The history of Rock County Courts and Municipal Courts of Rock County is essential and material to the development of the present court system of the County.
Under Territorial law, Rock County had created a Probate Court, and Dr. Horace White of Beloit, was elected in 1839 as the first judge of Probate in Rock County, the court first convened in Beloit, November 1, 1839, and then in Janesville, in June, 1840. The first will for record and probate was that of Major Charles Johnson, of Beloit, Rock County, Wisconsin.
Following Dr. Horace White as Probate Judge, were:
Isreal C. Cheeney 1841-1843 A. C. Bailey 1843-1845 W. F. Thompkins 1845-1846 C. S. Jordon 1847-1847 David I. Daniels 1847-1849
With the adoption of the Wisconsin Constitution in 1848, a County Court was authorized to be created in each county, and the Rock County Court was created and directed to have probate authority.
The first Rock County Judge was James Armstrong, elected in September, 1849, who was succeeded in September, 1853, by Moses S. Prichard. Moses S. Prichard served to 1857, when his brother, Amos P. Prichard, was elected to serve for the next 28 years. On the death of Amos P. Prichard in 1885, John W. Sale was appointed for his unexpired term, and subsequently elected and re-elected, serving until 1917, when he was replaced by the election of Charles L. Fifield. Judge Fifield was the first County Judge who had attended a law school, graduating with a LL.B from Wisconsin in 1888. Judge Fifield continued as Rock County Judge until his retirement and the election in 1933 of Jesse Earle.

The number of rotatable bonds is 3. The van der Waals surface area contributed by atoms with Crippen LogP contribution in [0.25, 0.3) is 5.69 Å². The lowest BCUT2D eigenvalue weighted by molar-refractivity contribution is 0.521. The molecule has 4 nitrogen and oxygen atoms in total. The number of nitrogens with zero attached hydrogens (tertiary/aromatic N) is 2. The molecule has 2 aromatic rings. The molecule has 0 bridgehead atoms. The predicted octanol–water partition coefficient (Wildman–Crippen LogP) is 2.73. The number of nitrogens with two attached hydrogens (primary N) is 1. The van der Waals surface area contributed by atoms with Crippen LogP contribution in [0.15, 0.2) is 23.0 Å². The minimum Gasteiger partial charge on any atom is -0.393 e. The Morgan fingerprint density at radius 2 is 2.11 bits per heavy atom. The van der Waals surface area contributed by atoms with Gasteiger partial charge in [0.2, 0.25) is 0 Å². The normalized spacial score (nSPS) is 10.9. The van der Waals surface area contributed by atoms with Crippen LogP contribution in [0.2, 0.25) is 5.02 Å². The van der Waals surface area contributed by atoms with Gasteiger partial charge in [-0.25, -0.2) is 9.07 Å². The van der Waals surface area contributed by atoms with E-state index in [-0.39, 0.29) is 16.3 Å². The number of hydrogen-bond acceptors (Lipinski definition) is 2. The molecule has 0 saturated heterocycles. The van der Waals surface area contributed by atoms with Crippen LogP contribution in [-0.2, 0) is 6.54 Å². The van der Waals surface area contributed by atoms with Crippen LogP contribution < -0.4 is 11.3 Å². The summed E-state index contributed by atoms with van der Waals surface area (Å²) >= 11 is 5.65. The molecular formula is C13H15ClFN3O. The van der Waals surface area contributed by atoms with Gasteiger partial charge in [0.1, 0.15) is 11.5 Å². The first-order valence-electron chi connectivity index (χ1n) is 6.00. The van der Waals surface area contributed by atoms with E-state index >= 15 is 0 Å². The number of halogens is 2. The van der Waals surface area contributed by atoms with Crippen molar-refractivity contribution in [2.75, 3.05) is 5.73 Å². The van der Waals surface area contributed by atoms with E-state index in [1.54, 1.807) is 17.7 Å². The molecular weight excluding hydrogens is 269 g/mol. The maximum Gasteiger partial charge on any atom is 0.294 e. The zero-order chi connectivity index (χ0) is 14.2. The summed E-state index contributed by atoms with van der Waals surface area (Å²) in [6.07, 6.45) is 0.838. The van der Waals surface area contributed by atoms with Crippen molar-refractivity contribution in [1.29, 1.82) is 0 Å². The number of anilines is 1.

Judge Earle served as County Judge until his election as Circuit Judge in 1937, when he was succeeded by Harry S. Fox, Judge Harry S. Fox continued as Rock County Judge until the death of Circuit Judge Earle, at which time Judge Fox was appointed Circuit Judge, and replaced as Rock County Judge by Chester Christensen.
On the retirement of Judge Chester Christensen in 1960, he was succeeded by Sverre Roang as Rock County Judge.
Both Beloit and Janesville were operating Municipal Courts, going back into the early 1900's. Judges of the Janesville Municipal Court were H.L. Maxfield, Charles H. Lange, Ernest P. Agnew and Ralph F. Gunn. Judges of the Beloit Municipal Court were Charles Rosa, John R. Clark, Chester H. Christensen, Arthur L. Luebke and Edwin C. Dahlberg.
The Municipal Court of the City of Beloit had civil jurisdiction limited to $20,000, divorce matters, equitable actions such as foreclosures, and criminal jurisdiction for all matters except for first degree murder. Because of the presence of the Circuit Court in Janesville, the Municipal Court of the City of Janesville had limited jurisdiction of only $2,500, and only heard misdemeanors.
The 1959 Court Reorganization, effective January, 1962, provided for the abolishment of special statutory courts, which included the Beloit and Janesville Municipal Courts, and directed that where such courts had operated full time and had a full-time judge presiding, such courts were then to be designated as a County Court.